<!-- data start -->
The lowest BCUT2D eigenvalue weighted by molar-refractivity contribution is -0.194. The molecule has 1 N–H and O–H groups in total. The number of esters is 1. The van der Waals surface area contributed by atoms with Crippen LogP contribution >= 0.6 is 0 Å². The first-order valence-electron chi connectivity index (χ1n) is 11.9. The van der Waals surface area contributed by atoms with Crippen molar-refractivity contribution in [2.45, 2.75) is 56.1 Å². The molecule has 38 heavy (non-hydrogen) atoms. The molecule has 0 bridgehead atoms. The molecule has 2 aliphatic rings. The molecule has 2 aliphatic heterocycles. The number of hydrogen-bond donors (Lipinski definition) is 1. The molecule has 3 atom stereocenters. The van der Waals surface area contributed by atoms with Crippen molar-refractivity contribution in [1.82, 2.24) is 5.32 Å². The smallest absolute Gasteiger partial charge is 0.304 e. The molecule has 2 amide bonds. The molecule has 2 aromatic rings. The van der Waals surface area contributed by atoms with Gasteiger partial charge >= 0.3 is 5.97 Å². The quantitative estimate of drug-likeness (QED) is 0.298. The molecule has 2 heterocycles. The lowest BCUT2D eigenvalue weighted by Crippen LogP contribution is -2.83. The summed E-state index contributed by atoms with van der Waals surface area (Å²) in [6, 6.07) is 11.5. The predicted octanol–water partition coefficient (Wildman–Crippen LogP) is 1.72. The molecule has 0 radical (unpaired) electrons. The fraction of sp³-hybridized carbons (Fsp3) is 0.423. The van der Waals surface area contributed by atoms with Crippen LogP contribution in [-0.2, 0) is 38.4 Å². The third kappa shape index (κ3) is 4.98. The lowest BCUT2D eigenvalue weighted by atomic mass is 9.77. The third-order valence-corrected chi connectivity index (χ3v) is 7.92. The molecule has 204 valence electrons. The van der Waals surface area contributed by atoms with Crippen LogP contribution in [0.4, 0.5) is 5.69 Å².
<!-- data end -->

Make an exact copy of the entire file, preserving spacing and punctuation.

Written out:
The lowest BCUT2D eigenvalue weighted by molar-refractivity contribution is -0.194. The molecule has 1 N–H and O–H groups in total. The number of esters is 1. The van der Waals surface area contributed by atoms with Crippen LogP contribution >= 0.6 is 0 Å². The first-order valence-electron chi connectivity index (χ1n) is 11.9. The van der Waals surface area contributed by atoms with Crippen molar-refractivity contribution in [2.45, 2.75) is 56.1 Å². The molecule has 38 heavy (non-hydrogen) atoms. The molecule has 0 bridgehead atoms. The molecule has 2 aliphatic rings. The molecule has 2 aliphatic heterocycles. The number of hydrogen-bond donors (Lipinski definition) is 1. The molecule has 3 atom stereocenters. The van der Waals surface area contributed by atoms with Crippen molar-refractivity contribution in [1.82, 2.24) is 5.32 Å². The smallest absolute Gasteiger partial charge is 0.304 e. The molecule has 2 amide bonds. The molecule has 2 aromatic rings. The van der Waals surface area contributed by atoms with Gasteiger partial charge >= 0.3 is 5.97 Å². The quantitative estimate of drug-likeness (QED) is 0.298. The molecule has 2 heterocycles. The lowest BCUT2D eigenvalue weighted by Crippen LogP contribution is -2.83. The summed E-state index contributed by atoms with van der Waals surface area (Å²) in [6, 6.07) is 11.5. The predicted octanol–water partition coefficient (Wildman–Crippen LogP) is 1.72. The molecule has 0 radical (unpaired) electrons. The fraction of sp³-hybridized carbons (Fsp3) is 0.423. The van der Waals surface area contributed by atoms with Crippen LogP contribution in [-0.2, 0) is 38.4 Å². The third kappa shape index (κ3) is 4.98. The lowest BCUT2D eigenvalue weighted by atomic mass is 9.77. The third-order valence-corrected chi connectivity index (χ3v) is 7.92. The molecule has 204 valence electrons. The van der Waals surface area contributed by atoms with Crippen LogP contribution in [0.4, 0.5) is 5.69 Å².